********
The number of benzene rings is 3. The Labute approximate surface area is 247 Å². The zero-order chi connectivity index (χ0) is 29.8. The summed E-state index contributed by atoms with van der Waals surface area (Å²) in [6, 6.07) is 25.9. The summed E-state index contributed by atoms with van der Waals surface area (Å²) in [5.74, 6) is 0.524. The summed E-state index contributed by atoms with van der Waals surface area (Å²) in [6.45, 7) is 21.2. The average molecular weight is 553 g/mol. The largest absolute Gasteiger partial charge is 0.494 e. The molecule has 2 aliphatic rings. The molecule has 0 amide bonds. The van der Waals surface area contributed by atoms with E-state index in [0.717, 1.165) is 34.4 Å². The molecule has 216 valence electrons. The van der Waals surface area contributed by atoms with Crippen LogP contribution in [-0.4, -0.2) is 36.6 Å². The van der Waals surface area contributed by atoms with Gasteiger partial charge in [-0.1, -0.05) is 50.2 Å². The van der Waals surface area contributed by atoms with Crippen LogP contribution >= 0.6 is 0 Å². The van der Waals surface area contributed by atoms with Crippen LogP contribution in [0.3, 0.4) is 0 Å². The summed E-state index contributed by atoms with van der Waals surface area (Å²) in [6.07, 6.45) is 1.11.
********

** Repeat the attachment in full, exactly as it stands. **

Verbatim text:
The number of benzene rings is 3. The Labute approximate surface area is 247 Å². The zero-order chi connectivity index (χ0) is 29.8. The summed E-state index contributed by atoms with van der Waals surface area (Å²) in [6, 6.07) is 25.9. The summed E-state index contributed by atoms with van der Waals surface area (Å²) in [5.74, 6) is 0.524. The summed E-state index contributed by atoms with van der Waals surface area (Å²) in [6.45, 7) is 21.2. The average molecular weight is 553 g/mol. The largest absolute Gasteiger partial charge is 0.494 e. The molecule has 2 aliphatic rings. The molecule has 0 amide bonds. The van der Waals surface area contributed by atoms with E-state index in [0.717, 1.165) is 34.4 Å². The molecule has 216 valence electrons. The van der Waals surface area contributed by atoms with Crippen LogP contribution in [-0.4, -0.2) is 36.6 Å². The van der Waals surface area contributed by atoms with Gasteiger partial charge in [-0.1, -0.05) is 50.2 Å². The van der Waals surface area contributed by atoms with Crippen LogP contribution >= 0.6 is 0 Å². The van der Waals surface area contributed by atoms with Crippen LogP contribution in [0.3, 0.4) is 0 Å². The summed E-state index contributed by atoms with van der Waals surface area (Å²) in [6.07, 6.45) is 1.11.